Reviewed by Jean Worsley
Retired Biology Teacher
This fourth edition of the Biology Teacher’s Handbook is a concise reference book of teaching and learning strategies developed by the Biological Science Curriculum Study (BSCS). This thorough handbook provides information about the quality of biology education from various perspectives. It covers the realm—from the development of a biology curriculum to the evaluative process. This invaluable guide for teachers seeks to improve 21st century biology teaching and is highly recommended.
First and foremost, it's recommended that biology teachers make an assessment of their philosophy, knowledge of content, goals, and objectives prior to structuring an educational plan. Numerous techniques for teaching/learning concepts in biology are presented in five sections: A Context for Good Teaching, Invitations to Inquiry, The Role of Controversy in Biology Education, Creating a Culture of Inquiry in Your Biology Classroom, and BSCS and Biology Education. Each section begins with a brief descriptive introduction.
In the first section, the fundamental principles of how students learn are coupled with effective techniques for structuring a biology curriculum. Facilitators are challenged to construct a curriculum around six unifying concepts that will ensure a well-rounded program. The constructivist theory of learning is the underlying philosophy for the development of the BSCS 5E (Engage, Explore, Explain, Elaborate, and Evaluate) instructional model. Further, the role of equity in the teaching/learning process is addressed. Charts and diagrams are included to guide teachers through an inquiry-oriented environment.
In section two, the nature and value of inquiry as a major tool in biology teaching are explored. Six "Invitations to Inquiry" are demonstrated with detailed guidelines, tables, explanations, and a sample rubric. Also, a format for a full inquiry experience is described, which reinforces the scientific method.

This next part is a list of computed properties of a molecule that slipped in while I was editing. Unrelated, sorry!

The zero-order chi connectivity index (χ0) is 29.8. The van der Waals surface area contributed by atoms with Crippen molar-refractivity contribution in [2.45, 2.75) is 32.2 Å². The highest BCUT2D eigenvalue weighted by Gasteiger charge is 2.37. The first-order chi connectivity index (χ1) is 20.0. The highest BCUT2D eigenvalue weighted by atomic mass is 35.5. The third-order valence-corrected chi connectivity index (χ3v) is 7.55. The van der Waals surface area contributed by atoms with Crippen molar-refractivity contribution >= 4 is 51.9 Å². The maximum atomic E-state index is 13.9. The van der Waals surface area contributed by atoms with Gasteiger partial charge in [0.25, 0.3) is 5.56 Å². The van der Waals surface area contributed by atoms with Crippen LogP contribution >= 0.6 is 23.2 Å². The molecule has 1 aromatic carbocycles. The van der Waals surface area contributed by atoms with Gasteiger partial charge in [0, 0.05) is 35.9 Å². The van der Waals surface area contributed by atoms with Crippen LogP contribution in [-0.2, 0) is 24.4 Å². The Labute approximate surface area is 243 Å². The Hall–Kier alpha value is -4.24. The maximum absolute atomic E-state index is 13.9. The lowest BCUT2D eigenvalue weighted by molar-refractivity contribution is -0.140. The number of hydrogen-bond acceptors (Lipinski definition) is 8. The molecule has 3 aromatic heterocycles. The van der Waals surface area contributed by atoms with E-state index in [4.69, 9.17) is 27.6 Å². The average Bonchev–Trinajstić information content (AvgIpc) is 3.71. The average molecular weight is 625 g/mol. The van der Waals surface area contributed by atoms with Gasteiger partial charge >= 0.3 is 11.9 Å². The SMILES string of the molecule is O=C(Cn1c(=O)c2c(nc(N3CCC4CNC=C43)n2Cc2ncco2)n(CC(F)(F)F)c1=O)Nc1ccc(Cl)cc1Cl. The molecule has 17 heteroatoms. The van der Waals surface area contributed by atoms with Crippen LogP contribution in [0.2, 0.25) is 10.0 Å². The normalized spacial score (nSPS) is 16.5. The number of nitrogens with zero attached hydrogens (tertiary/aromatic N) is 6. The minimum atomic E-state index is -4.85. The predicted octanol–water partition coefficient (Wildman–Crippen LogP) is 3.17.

In section three, facilitators are introduced to strategies that will help ensure an effective dialogue about controversial issues in biology. Five controversial topics are explored: evolution, human reproduction, environmental issues, the use of animals in the classroom, and recombinant DNA and the Human Genome Project. Areas of controversy with corresponding biology topics and National Science Education Standards for grades nine through twelve are outlined.
The culmination of the inquiry approach in the classroom coalesces in section four. A thorough model presents detailed suggestions for classroom management from veteran teachers, strategies for collaborative learning activities, ideas for organizing and using student notebooks, techniques for improving literary skills, and several types of assessment. The history and implementation of the BSCS 5E model are clearly delineated. Further, a process for analyzing inquiry-based instructional materials is illustrated.
In the last section, the historical perspective of BSCS and its influence on biology education are described. In addition, BSCS’s perspective on contemporary biology education is presented in a format that explains the approach and philosophy of biology education in a global educational environment. Resources and references are listed at the end of each section to aid facilitators in additional research. Appendixes include National Science Education Standards for 9–12 Life Science, a list of common solutions for the high school biology laboratory, and safety issues for the biology classroom. A detailed index is included.
Review posted on 5/14/2009